There are a variety of gaps exist in accessto dialysis. The majority of people in India reside in areas of rural where the accessibility of dialysis (HD) is not as abundant. According to a study, more than 60% of people receiving dialysis were required to travel for more than 50 km to reach HD and almost 25% lived more than 100 kilometers from the center. Traveling for HD increases expenses and causes a the loss of income. Additionally, women are not represented and there are very only a few paediatric dialysis facilities.

That’s where the model of care of companies like VitusCare is a good fit.

The goal is to make dialysis services affordable and accessible for people living in cities in Tier II as well as Tier III cities of India, VitusCare leverages data analysis and provides an innovative delivery system.

Prabhat clarifies that a large amount of equipment is essential to run dialysis centers in a systematic manner. It comprises a clinical team to enforce SOPs and a biomedical team to oversee the operation of equipment, an administration team as well as a team of nursing staff and nephrologists, as well as operations teams, and patients-experience teams and patient awareness groups.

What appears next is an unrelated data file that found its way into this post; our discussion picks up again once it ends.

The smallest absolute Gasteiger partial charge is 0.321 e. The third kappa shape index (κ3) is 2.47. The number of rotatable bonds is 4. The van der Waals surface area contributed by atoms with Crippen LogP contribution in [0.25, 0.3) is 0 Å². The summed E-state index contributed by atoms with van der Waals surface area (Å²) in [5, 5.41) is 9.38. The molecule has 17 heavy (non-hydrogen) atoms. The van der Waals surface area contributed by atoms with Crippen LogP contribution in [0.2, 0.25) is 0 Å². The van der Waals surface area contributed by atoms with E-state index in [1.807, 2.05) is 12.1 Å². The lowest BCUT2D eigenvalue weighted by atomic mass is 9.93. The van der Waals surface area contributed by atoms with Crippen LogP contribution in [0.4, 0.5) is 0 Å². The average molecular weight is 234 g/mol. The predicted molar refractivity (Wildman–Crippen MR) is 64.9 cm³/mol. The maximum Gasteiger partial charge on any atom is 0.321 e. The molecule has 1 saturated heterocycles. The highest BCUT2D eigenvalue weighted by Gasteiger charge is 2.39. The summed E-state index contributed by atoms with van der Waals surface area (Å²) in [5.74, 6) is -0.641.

According to the company, it’s achieved several important clinical and operational efficiencies to lower the cost of care and to improve accessibility to healthcare.

The facilities include in-centre HD and Nephrology OPD (outpatient department) and consultation services. HD is believed as the best popular kidney replacement therapy (RRT) method in India. The HD centers are constructed in collaboration with hospitals and top renal specialists.